At Ocean Today, a program of the National Oceanic and Atmospheric Administration (NOAA), we enhance people's understanding of the ocean realm—from the deep sea to the upper atmosphere—through enticing multimedia that illustrates both the ocean's influence on them and their influence upon the ocean. This enhanced understanding is called "ocean literacy."
With that objective in mind, we set out to create a video featuring the work of one of our hurricane scientists, Renee Richardson. The video achieves three objectives in 60 seconds; 1) telling the story of how Renee got interested in her field of work; 2) giving an overview of what a hurricane scientist does, and; 3) perhaps most importantly, encouraging young viewers—particularly young girls—to pursue their interest in science.
The video was the first in what will be an ongoing series of "1-Minute Watch" videos, highlighting various ocean-related topics in a fast-paced format. By focusing on careers at NOAA in some of these videos, we also hope to inspire future generations of oceanic and atmospheric scientists who may even want to pursue their own "cool career" at NOAA!
At Ocean Today, we have been experimenting with new video lengths and formats to better serve our audience. We realize attention spans can be short, particularly with a young audience, so we decided to begin producing a new series of "1-Minute Watch" videos that still carry out our mission of increasing ocean literacy while also reaching new audiences. This video was our first project that was designed to go on Instagram from the start, in addition to our usual posts to the web and other social media channels.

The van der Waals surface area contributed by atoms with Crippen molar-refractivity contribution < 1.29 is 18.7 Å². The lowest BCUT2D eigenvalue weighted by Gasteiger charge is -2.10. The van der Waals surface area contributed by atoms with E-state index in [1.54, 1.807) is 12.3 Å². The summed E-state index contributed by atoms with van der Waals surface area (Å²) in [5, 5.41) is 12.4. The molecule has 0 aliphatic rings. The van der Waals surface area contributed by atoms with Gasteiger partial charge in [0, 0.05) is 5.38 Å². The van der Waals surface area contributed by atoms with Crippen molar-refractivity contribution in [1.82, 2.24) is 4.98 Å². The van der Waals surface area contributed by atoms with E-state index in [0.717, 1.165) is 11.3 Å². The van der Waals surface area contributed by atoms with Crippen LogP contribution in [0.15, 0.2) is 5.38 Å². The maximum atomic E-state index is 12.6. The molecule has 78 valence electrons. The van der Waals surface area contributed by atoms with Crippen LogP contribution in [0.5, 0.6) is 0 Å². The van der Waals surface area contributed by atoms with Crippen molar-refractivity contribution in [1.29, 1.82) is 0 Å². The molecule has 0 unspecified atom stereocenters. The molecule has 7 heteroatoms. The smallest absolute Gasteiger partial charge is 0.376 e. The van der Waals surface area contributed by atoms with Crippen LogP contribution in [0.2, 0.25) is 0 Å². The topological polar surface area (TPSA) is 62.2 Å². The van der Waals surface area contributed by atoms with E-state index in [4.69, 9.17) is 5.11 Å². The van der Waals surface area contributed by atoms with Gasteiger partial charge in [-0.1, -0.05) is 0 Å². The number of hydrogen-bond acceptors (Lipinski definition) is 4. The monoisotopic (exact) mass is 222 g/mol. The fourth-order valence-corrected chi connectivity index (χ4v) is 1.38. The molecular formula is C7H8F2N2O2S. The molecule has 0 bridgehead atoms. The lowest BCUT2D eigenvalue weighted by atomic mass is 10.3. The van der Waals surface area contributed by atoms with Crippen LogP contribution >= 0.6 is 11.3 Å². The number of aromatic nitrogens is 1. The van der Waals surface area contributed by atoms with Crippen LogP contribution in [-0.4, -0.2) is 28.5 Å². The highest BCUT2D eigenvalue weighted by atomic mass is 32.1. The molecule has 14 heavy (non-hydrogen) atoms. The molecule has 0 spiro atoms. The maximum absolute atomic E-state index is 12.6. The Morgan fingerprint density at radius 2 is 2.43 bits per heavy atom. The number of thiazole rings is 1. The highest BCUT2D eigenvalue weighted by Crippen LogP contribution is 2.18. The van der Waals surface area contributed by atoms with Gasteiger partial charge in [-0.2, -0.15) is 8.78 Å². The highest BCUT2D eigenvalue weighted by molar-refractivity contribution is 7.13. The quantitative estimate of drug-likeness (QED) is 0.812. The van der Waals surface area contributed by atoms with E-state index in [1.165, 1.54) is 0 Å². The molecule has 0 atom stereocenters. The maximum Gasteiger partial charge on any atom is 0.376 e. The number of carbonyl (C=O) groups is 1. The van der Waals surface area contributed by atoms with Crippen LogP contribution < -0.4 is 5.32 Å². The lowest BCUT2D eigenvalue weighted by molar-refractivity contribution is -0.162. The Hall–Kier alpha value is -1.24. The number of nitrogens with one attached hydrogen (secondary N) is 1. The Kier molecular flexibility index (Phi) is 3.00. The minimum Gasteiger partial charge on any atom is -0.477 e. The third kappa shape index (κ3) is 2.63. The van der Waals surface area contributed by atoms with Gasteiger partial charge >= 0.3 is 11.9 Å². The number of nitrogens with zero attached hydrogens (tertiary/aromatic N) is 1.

The first step was finding an engaging subject, and Renee fit that requirement with her eloquent way of talking about hurricanes and her passion for what she does at NOAA. Next, we filmed an interview with her in our studio and edited a 60-second piece that tells a full story while holding the viewer's attention. Renee also serves as a role model for young girls who may be interested in science and we wanted to make sure her message to them was a key part of the video.
New graphics were also created to give the "1-Minute Watch" format a unique look and feel. Most notably, we included a countdown clock so the viewer knows exactly how much time is left in the video as they watch. The clock also serves to make sure that not a second is wasted in the edit and the viewer is engaged throughout.
Last, we worked with other line offices at NOAA to amplify the video by cross-posting it on their social media channels.
Since publishing in September 2022, the video has achieved over 28,000 views on Instagram, over 3,500 views on Twitter, nearly 2,000 views on Facebook, over 1,200 views on YouTube, and nearly 1,000 views on the Ocean Today website. We consider the video to be a big success particularly on Instagram as the short "1-minute watch" format fits the platform well and our effort to create a version specifically formatted for the vertical layout paid off.
Additionally, we have shared the video with nearly 60,000 educators through the Ocean Today network, the National Marine Sanctuaries, and the Planet Stewards teacher listserv, thereby reaching a new generation of ocean scientists who are currently involved with STEM in their classrooms.
The video is also viewable on a kiosk network at nearly three dozen museums and aquariums across the world, including the Smithsonian Institution’s National Museum of Natural History, which had nearly four million visitors in 2022. The format is perfect for that platform, as we have observed that museum visitors tend not to stay at the kiosk for more than a couple minutes before going onto the next museum exhibit.